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Home health aids upgraded

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    Dew-Anne Langcaon, left, and her business partner, Bonnie Castonguay, of Honolulu health company Ho‘okele, display the components of the iHealthHome system that they developed to help family members and caregivers remotely monitor seniors who want to live at home but need some assistance. The computerized touch-pad system can monitor blood pressure with the wireless blood pressure cuff and track the senior’s movements with the motion detector held by Castonguay.
    Dew-Anne Langcaon, left, and Bonnie Castonguay are helping seniors live independently longer with their iHealthHome service.
    The computerized system can be programmed to call a cab, refill medications, order groceries that get delivered and more.

Rising long-term care costs and a rapidly aging population in Hawaii are concerns for families and government officials fearful of the impact on finances.

A recent national survey found that long-term care costs in Hawaii are well above the national median, in some cases costing two-thirds more. The Genworth 2010 Cost of Care Survey said Hawaii’s median annual cost of a private room in a nursing home is $114,975, or sixth highest among all states.

While many are shocked at those numbers, health care professionals Dew-Anne Langcaon and Bonnie Castonguay see the situation as a business opportunity.

The two launched their iHealthHome service last month using a touch-screen communication system and a remote sensing technology to keep track of the activity of seniors in their homes with the goal of allowing them to live independently longer.

The concept also is gaining traction on the mainland, and at least one company, Kentucky-based ResCare Inc., says it has plans to bring its service to Hawaii.

Langcaon, a health care executive, and Castonguay, a registered nurse, said their service brings together a host of ideas and technologies they had been developing since they formed their company, Ho’okele, in 2006. The company initially focused on helping patients and their families navigate the complexities of the health care system, but over time Langcaon and Castonguay said they saw an opportunity to develop a product that could help their elderly clients reduce their medical costs.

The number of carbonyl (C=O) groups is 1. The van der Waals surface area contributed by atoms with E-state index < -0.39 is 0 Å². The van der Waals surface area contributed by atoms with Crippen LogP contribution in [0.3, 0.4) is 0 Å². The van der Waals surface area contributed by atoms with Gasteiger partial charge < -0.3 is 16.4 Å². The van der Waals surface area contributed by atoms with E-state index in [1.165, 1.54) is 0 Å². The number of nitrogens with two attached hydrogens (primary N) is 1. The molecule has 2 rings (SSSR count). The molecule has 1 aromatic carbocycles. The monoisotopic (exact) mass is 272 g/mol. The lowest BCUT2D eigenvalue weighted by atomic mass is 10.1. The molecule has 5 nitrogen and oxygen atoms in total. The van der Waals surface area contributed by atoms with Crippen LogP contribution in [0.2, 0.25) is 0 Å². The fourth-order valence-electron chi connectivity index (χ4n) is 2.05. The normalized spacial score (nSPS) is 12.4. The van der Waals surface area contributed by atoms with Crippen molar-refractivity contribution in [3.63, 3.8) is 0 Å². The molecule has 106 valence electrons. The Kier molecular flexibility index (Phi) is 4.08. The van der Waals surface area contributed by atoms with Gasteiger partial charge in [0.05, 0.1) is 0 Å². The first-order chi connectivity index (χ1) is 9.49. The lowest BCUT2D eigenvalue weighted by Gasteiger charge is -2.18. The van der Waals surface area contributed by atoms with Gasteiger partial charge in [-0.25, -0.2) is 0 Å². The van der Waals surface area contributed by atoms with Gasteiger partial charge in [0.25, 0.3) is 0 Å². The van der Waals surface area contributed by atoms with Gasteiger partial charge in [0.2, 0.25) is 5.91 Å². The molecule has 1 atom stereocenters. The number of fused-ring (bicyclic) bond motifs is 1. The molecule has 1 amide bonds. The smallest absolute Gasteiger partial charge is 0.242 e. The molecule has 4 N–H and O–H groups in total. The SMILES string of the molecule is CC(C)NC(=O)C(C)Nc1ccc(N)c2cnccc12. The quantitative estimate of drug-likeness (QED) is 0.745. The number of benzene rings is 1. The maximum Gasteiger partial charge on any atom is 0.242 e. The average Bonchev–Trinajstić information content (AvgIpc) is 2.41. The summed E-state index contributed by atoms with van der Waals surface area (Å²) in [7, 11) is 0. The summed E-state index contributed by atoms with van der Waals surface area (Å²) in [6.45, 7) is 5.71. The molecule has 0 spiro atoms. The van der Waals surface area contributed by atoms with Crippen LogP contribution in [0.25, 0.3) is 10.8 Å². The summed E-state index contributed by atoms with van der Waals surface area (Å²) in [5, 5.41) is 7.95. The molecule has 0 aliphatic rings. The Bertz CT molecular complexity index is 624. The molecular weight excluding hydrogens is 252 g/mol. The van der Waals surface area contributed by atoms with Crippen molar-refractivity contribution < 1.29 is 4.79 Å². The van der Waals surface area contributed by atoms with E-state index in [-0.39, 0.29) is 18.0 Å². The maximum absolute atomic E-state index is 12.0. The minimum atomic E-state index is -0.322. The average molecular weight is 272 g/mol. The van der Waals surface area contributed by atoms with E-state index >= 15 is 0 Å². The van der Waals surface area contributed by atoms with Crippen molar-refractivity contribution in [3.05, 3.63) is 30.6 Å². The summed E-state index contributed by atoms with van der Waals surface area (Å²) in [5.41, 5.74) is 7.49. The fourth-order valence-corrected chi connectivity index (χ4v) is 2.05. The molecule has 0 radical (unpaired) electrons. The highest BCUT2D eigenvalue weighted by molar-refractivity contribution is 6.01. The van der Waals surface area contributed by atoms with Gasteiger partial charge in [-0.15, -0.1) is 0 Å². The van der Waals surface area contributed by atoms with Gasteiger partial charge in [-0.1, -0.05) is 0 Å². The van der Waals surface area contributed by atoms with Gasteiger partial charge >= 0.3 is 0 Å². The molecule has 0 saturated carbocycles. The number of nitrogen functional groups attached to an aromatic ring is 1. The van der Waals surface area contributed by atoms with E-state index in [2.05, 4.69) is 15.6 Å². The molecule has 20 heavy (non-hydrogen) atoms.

IHealthHome uses wireless and Bluetooth technologies for the "discrete" tracking of daily activities in the home that can be relayed electronically to caregivers and family members to ensure coordinated care, Langcaon said. The heart of the system is a touch screen installed in the senior’s home that uses software developed by Ho’okele and one of its partners.

One of the things that Langcaon and Castonguay learned over the years was that many seniors were moving into nursing homes or assisted-living facilities when they didn’t have to.

Given the high cost of long-term care in Hawaii, it seemed like a good place for the in-home service, Langcaon said.

"We wanted to help people stay in their homes and relieve them of some of the costs," she said.

The price for the iHealthHome service is $4,750 for installation with a monthly fee that starts at $145 and goes up depending on the level of support provided by Ho’okele.

Although iHealthHome has accounted for only a small portion of Ho’okele’s $1.5 million in sales so far this year, Langcaon said she expects it will become a much larger part of the company’s business in the years to come.

For Willow Morton of Manoa the iHealthHome system proved to be a good fit for her 91-year-old mother, who prefers to live at home but needs some assistance. Morton said she was part of the iHealthHome pilot project that began testing the system last fall.

"My brother and I visit once a day at different times. And we also have a caregiver, but we just can’t be there 24 hours a day," Morton said. "She’s lived in that house for more than 50 years. She likes living on her own, she likes her routine."

There are motion sensors mounted in the bedroom, bathroom, kitchen and stairwells used to detect lack of movement, which might indicate her mother had fallen. In that event, Morton would be notified with an e-mail or text message.

Morton’s mother also weighs herself and checks her blood pressure daily, with the information being relayed wirelessly to Morton.

ResCare, a publicly traded company that provides a range of health care services in 38 states including telemonitoring services for seniors, says it is planning on expanding to Hawaii. The company website lists Hawaii as one of its locations, although a company spokeswoman said there is no target date for the Hawaii office to open.

ResCare, through its "Rest Assured" service, uses video cameras in the homes of seniors to monitor their activities and allow "tele-caregivers" to communicate with the seniors. The Rest Assured caregivers are based in Lafayette, Ind., said ResCare spokeswoman Taylor.


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